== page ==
In this study, a physically-based, modelling framework was developed to predict saturated hydraulic conductivity (KSAT) dynamics in the Clear Creek Watershed (CCW), Iowa. The modelling framework integrated selected pedotransfer functions and watershed models with geospatial tools. A number of pedotransfer functions and agricultural watershed models were examined to select the appropriate models that represent the study site conditions. Models selection was based on statistical measures of the models’ errors compared to the KSAT field measurements conducted in the CCW under different soil, climate and land use conditions. The study has shown that the predictions of the combined pedotransfer function of Rosetta and the Water Erosion Prediction Project (WEPP) provided the best agreement to the measured KSAT values in the CCW compared to the other tested models. Therefore, Rosetta and WEPP were integrated with the Geographic Information System (GIS) tools for visualization of the data in forms of geospatial maps and prediction of KSAT variability in CCW due to the seasonal changes in climate and land use activities.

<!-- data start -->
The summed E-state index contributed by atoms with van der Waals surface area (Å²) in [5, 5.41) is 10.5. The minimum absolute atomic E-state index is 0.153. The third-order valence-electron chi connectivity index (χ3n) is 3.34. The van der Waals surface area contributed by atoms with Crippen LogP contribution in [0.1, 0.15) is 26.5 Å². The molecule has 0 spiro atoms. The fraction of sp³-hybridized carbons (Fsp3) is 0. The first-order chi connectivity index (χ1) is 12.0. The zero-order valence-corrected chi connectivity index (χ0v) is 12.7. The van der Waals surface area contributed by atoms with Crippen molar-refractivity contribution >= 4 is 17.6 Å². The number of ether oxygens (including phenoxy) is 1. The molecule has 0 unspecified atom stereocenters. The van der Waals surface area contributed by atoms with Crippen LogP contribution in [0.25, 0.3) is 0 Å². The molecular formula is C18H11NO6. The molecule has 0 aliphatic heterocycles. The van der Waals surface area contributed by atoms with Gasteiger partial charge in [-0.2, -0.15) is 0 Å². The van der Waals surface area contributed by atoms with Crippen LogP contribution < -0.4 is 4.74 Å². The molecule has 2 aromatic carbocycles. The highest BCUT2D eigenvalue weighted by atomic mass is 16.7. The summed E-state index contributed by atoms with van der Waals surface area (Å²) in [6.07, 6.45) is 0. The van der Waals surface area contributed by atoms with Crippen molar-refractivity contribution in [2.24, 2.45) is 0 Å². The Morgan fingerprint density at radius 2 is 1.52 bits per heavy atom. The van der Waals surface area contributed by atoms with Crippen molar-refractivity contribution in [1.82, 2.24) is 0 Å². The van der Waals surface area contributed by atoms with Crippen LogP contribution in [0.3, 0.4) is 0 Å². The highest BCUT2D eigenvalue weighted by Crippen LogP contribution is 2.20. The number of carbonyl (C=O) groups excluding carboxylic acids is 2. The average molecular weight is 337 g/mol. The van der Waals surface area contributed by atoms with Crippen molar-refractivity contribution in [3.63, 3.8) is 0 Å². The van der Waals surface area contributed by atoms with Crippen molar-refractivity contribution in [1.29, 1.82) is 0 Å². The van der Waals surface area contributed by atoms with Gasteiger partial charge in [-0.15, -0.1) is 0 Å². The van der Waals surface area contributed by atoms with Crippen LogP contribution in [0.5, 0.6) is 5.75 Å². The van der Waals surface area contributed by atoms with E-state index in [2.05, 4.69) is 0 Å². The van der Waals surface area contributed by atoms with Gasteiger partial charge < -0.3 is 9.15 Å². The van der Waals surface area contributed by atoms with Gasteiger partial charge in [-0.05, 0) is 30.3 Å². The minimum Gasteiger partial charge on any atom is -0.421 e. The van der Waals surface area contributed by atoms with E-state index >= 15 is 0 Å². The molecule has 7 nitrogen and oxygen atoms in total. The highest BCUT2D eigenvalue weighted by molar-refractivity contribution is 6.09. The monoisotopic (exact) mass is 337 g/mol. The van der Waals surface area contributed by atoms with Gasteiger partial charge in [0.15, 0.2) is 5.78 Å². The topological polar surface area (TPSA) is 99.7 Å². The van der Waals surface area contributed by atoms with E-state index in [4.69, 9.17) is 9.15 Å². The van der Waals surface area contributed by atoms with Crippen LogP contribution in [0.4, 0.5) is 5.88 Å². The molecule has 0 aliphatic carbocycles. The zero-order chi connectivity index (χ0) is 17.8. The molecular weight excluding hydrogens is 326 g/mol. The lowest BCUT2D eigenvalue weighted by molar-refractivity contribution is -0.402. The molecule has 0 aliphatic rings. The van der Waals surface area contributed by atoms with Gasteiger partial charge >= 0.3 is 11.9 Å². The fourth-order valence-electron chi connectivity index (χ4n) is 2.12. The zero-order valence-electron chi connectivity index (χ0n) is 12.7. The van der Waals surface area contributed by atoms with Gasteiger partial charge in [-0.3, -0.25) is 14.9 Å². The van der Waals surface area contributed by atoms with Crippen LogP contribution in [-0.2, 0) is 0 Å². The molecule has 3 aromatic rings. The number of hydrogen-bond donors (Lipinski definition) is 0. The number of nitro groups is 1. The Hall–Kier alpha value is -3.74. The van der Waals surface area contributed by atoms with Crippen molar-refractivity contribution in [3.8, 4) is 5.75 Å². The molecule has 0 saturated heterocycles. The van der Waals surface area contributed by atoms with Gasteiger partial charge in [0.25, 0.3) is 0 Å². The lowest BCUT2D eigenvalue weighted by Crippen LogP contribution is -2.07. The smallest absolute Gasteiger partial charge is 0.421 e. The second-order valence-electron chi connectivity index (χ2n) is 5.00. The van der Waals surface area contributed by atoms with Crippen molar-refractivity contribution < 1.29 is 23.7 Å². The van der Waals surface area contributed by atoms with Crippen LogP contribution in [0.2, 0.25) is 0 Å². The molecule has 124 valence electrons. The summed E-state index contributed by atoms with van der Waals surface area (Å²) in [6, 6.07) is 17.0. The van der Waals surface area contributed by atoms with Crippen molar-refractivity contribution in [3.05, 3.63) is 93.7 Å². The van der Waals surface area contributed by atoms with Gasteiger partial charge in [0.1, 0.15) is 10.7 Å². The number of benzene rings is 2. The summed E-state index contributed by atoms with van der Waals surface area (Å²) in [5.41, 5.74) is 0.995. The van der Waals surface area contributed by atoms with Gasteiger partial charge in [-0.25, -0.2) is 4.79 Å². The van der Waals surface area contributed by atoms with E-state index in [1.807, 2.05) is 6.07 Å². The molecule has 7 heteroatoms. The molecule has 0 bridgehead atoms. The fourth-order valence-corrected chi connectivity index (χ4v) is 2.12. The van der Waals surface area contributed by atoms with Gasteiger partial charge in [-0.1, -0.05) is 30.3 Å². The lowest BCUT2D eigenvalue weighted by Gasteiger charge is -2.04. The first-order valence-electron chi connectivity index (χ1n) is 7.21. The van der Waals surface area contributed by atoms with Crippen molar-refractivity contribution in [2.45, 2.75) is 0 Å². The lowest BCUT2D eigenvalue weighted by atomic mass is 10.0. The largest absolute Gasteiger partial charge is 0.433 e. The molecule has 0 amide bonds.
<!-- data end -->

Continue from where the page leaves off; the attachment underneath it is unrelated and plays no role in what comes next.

Keywords: saturated hydraulic conductivity, pedotransfer functions, watershed models, geospatial tools

Procedia PDF Downloads 183
100 Debris Flow Mapping Using Geographical Information System Based Model and Geospatial Data in Middle Himalayas

Authors: Anand Malik